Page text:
Saturday, January 7, 2012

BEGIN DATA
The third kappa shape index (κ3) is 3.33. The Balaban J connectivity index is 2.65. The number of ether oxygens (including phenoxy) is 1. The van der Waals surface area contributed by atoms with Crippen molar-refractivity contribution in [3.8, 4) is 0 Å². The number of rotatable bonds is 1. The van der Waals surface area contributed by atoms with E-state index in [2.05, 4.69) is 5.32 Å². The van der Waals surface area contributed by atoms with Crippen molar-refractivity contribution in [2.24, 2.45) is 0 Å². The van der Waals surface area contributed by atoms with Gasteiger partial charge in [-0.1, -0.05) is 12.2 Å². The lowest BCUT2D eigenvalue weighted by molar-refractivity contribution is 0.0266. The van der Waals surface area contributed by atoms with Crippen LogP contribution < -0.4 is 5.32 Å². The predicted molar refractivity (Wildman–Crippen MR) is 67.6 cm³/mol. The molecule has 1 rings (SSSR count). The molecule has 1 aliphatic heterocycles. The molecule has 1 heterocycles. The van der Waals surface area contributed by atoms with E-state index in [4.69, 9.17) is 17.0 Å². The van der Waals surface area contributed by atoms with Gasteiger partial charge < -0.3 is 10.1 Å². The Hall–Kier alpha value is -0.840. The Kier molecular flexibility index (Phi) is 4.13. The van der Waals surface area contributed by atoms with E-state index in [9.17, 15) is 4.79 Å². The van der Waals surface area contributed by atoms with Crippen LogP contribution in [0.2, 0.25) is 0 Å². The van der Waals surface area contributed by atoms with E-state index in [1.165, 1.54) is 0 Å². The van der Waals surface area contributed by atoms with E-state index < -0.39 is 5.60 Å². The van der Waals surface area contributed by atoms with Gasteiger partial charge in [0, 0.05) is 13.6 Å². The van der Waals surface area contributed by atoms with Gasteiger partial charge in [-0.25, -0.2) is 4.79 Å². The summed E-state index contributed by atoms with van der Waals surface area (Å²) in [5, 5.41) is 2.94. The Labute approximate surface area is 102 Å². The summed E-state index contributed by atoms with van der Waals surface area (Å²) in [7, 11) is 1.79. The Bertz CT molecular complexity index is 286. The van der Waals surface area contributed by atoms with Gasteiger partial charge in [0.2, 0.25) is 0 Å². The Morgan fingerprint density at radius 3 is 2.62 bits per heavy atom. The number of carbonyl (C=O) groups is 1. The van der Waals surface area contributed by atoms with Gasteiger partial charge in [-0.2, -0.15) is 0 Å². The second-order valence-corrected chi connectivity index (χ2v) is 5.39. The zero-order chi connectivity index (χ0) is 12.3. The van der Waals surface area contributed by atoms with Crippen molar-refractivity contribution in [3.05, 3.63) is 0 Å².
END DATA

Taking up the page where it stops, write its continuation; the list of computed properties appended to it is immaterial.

Dunedin, May 8. Being waited on yesterday morning. Sew J Hoy, the well-known Chinese merchant, said that he did not think there was any likelihood of a large migration from the Flowery. Land to the colony. His reasons for holding that opinion were In the first place that he had no advices that such a descent was contemplated, nnd it is unlikely that such a thing would happen without his hearing something about it. Secondly, that there was no inducement for the Chinese to assemble here in force. In the days when the goldfields were in full swing there, used to be large numbers of Chinese, at the Arrow Cardron's Waipori, and Queenstown, and many others stilled about all over the diggings, but the working at these places had ceased to provide profitable employment for the Chinese, and the majority had left the oountry for good. At Waipori alone said Mr Sew Hoy. there used to be about 2000 Chinamm when the gold was being got, but now you will find only some sixty of my countrymen at work there. The effect of imposing a poll tax wonld doubtless keep away many Chinese who might otherwise oome here. Nearly all the men who come here from China added our inform ant, are farmers from the country districts of Canton— men of careful habits, who would not think of starting ont of New Zealand unless they had close on £50 to lay out. They would reckon that the trip would cost them fully that amount. The passage money would, roughly speaking, oome to abont £20 then there is the poll tax of £10, and you won't catoh these men landing here without a penny in their pockets. They know that they will not find work direotly they land, and that it will cost them something to get up country, and they will take care to be provided with a little ready money to last them untill they get started to work. You remember," said he (addressing the reporter) that when three shiploads of Chinese in landed Dunedin about the same time some years ago, all the passengers were out of Dunedin and on their way by wagon in lesss than a week,and these men were of the same class as those that have since arrived. The majority of them get out of town as soon as they can, and are provided with means to go where they have a chance of settling. Yes, I think the poll tax will keep many of these people from coming here, for they wont afford to pay it" Mr Sew Hoy continued that in his opinion the enforcement of this poll tax would lead to trouble. A certain treaty of rights was imposed upon China by the English Government, and the demanding of a poll tax by the colonies was a breach of the agreement entered into between the two countries, for which England might be held responsible, even to the extent of a claim by the Chinese Government for a return of the money thus paid by the Chinese immigrants. 'Englishmen were treated well in China and could go anywhere they liked which was a privilege not accorded to other nations, and it was not right, in the face of this consideration, for the colonies to treat the Chinese as intruders. "Were my countrymen a disorderly lot of men, who gave the colonies trouble, then Chinese authorities might be complained to by the colonies, but what harm are the Chinese doing and as to the try they live cheaper than Europeans, that is a mistake which should be contradicted. Ask the storekeeper, the butcher, the baker, the banks at any place where the Chinese have settled down, whether the Chinamen, are not good custo mers, you will see what these people say but don't ask the hotelkeeper, added Mr Sew Hoy, a with laugh, "for he will not give my countrymen a good name. They are not his best customers. Nelson Evening Mail, Volume XXII, Issue 110, 12 May 1888, Page 4

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